Marmalade Gin and Jam

DSC_0059It’s that time of year again when Seville oranges appear in the shops; they are only here for a few weeks so you need to be quick (and sorry, due to my tardiness in posting you might have missed them!), but with their bitter flavour they do make the very best marmalade.

I’ve learnt my lesson not to go overboard (we’re still working our way through the last batch I made in 2012!), so I only bought 1kg and made the following:

Whisky Marmalade (about 3 jars)

500g Seville Oranges

Juice of 1/2 lemon

1 litre water

1 Kg Preserving sugar

50 ml Whisky

Ream oranges and lemon into a double layer of muslin set over a sieve, scouring shells to get as much pith as possible (or a clean tea-towel, as I used).

Tie the contents of muslin into a loose bag and put into preserving pan with 1 litres of water and the strained juice.

Discard shell of lemon.  Slice orange shells into half again,  then slice finely. Add to pan, bring to boil then reduce and simmer, uncovered, for about 2 hours, until rind completely soft. It’s important the rind really is very soft as it will harden when you add the sugar and rapid boil later and hard peel in marmalade is nasty.

I had to add more water at the above stage as it was boiling away with so little in the pan originally and it took 3 hours for the peel to be really soft. I figured I needed about litre of peel liquid before rabid boiling.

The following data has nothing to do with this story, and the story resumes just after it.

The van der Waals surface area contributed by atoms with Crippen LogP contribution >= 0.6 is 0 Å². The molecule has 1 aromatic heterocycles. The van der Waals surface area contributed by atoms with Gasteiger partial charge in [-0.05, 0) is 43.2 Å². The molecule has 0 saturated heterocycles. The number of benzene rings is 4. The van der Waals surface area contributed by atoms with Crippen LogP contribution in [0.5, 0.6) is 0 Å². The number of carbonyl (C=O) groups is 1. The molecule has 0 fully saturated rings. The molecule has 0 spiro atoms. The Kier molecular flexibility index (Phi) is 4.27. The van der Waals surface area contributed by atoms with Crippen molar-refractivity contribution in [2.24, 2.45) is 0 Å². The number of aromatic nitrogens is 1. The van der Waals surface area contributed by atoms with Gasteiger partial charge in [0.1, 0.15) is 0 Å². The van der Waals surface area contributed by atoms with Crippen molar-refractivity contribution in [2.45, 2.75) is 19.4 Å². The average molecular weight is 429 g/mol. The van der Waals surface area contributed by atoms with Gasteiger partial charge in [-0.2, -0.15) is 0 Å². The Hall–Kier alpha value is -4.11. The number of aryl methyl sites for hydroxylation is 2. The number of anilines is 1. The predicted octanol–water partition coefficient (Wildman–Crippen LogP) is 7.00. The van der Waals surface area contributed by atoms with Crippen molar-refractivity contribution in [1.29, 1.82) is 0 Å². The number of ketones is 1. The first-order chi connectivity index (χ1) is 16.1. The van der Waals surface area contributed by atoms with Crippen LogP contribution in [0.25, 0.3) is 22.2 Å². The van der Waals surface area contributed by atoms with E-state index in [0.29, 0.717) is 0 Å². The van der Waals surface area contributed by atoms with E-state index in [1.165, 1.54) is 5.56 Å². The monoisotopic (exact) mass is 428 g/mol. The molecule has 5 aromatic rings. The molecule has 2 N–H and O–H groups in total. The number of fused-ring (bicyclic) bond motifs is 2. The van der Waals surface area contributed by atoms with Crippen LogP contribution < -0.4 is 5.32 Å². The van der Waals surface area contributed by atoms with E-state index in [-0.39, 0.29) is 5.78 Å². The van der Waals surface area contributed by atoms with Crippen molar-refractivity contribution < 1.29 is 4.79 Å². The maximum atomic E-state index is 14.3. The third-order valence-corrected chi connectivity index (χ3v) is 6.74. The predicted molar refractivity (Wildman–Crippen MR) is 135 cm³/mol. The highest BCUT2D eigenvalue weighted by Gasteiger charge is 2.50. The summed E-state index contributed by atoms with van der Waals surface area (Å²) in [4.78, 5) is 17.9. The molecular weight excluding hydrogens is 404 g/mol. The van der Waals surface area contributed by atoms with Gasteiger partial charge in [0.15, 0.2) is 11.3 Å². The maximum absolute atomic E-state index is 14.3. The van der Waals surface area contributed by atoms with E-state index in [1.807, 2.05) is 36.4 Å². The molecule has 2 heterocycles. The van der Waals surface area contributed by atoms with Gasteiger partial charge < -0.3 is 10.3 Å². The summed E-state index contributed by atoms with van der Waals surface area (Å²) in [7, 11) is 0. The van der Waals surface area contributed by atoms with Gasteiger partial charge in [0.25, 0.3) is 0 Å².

Remove muslin bag and squeeze out as much of the liquid as possible, back into the pan (this contains lots of pectin).

Add the sugar and stir over low heat until completely dissolved.  Raise heat and rapid boil for a set (15 mins).  Test small amount on a chilled plate (pop these in the freezer before you start), it should form a skin that wrinkles when pushed with a finger.  If needed boil for another 5 mins and test again. Repeat until a set is achieved.

Leave marmalade for 10 mins to cool before potting in clean warm jars, with wax discs on top and lids.

Fine-Cut Jelly Marmalade (3 jars)

500g Seville Oranges

Juice of 1 lemon

1 Kg Preserving sugar

Peel fruit with a vegetable peeler, taking the zest only and no pith.  Cut into very fine threads.  Add zest to a pan with 1 litre of water and simmer until tender (approx 1 hour) and liquid has reduced by half.

Ream the fruit and strain juice through muslin into a jug, cover and refrigerate.

Coarsely chop and pith, pips etc and add to another pan with 1 litre water.  Simmer for 1 hour then strain through double muslin.

Combine the zest and it’s liquid with reserved juice and strained pith liquid (should be about 800ml in total).  Put into a preserving pan with sugar, stir over low heat until sugar completely dissolved.  Raise heat and rapid boil for a set – approx 15 mins.  Test for a set and if needed boil for another 5 mins then test again.

Remove from heat and cool for 10mins before potting in warm, clean jars with wax discs and lids.